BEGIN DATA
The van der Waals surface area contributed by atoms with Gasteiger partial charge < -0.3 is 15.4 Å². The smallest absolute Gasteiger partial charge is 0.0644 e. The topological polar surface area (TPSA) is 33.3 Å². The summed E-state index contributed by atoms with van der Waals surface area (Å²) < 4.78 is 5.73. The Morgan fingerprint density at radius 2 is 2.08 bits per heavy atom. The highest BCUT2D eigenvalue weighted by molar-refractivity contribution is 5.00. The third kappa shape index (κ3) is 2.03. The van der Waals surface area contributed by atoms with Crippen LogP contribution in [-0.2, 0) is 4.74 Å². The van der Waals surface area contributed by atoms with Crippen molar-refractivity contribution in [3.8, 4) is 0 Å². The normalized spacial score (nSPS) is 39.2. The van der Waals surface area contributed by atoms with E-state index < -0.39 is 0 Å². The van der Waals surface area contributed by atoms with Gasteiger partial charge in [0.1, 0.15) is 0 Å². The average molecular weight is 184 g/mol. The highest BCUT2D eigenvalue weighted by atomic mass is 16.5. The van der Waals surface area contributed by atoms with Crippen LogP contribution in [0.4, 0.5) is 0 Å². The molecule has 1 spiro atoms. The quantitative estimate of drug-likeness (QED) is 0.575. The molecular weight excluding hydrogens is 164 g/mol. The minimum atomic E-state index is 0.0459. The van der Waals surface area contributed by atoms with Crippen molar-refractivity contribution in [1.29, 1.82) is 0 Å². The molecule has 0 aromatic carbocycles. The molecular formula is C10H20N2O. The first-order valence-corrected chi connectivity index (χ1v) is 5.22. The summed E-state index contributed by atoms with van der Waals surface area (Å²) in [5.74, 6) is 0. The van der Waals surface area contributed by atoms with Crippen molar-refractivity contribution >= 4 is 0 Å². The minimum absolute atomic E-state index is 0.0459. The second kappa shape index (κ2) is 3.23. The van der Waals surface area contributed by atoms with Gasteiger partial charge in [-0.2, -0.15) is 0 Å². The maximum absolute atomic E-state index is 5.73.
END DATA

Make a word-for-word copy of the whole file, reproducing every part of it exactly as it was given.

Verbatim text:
The van der Waals surface area contributed by atoms with Gasteiger partial charge < -0.3 is 15.4 Å². The smallest absolute Gasteiger partial charge is 0.0644 e. The topological polar surface area (TPSA) is 33.3 Å². The summed E-state index contributed by atoms with van der Waals surface area (Å²) < 4.78 is 5.73. The Morgan fingerprint density at radius 2 is 2.08 bits per heavy atom. The highest BCUT2D eigenvalue weighted by molar-refractivity contribution is 5.00. The third kappa shape index (κ3) is 2.03. The van der Waals surface area contributed by atoms with Crippen LogP contribution in [-0.2, 0) is 4.74 Å². The van der Waals surface area contributed by atoms with Crippen molar-refractivity contribution in [3.8, 4) is 0 Å². The normalized spacial score (nSPS) is 39.2. The van der Waals surface area contributed by atoms with E-state index < -0.39 is 0 Å². The van der Waals surface area contributed by atoms with Gasteiger partial charge in [0.1, 0.15) is 0 Å². The average molecular weight is 184 g/mol. The highest BCUT2D eigenvalue weighted by atomic mass is 16.5. The van der Waals surface area contributed by atoms with Crippen LogP contribution in [0.4, 0.5) is 0 Å². The molecule has 1 spiro atoms. The quantitative estimate of drug-likeness (QED) is 0.575. The molecular weight excluding hydrogens is 164 g/mol. The minimum atomic E-state index is 0.0459. The van der Waals surface area contributed by atoms with Crippen molar-refractivity contribution in [1.29, 1.82) is 0 Å². The molecule has 0 aromatic carbocycles. The molecular formula is C10H20N2O. The first-order valence-corrected chi connectivity index (χ1v) is 5.22. The summed E-state index contributed by atoms with van der Waals surface area (Å²) in [5.74, 6) is 0. The van der Waals surface area contributed by atoms with Crippen molar-refractivity contribution >= 4 is 0 Å². The minimum absolute atomic E-state index is 0.0459. The second kappa shape index (κ2) is 3.23. The van der Waals surface area contributed by atoms with Gasteiger partial charge in [-0.2, -0.15) is 0 Å². The maximum absolute atomic E-state index is 5.73.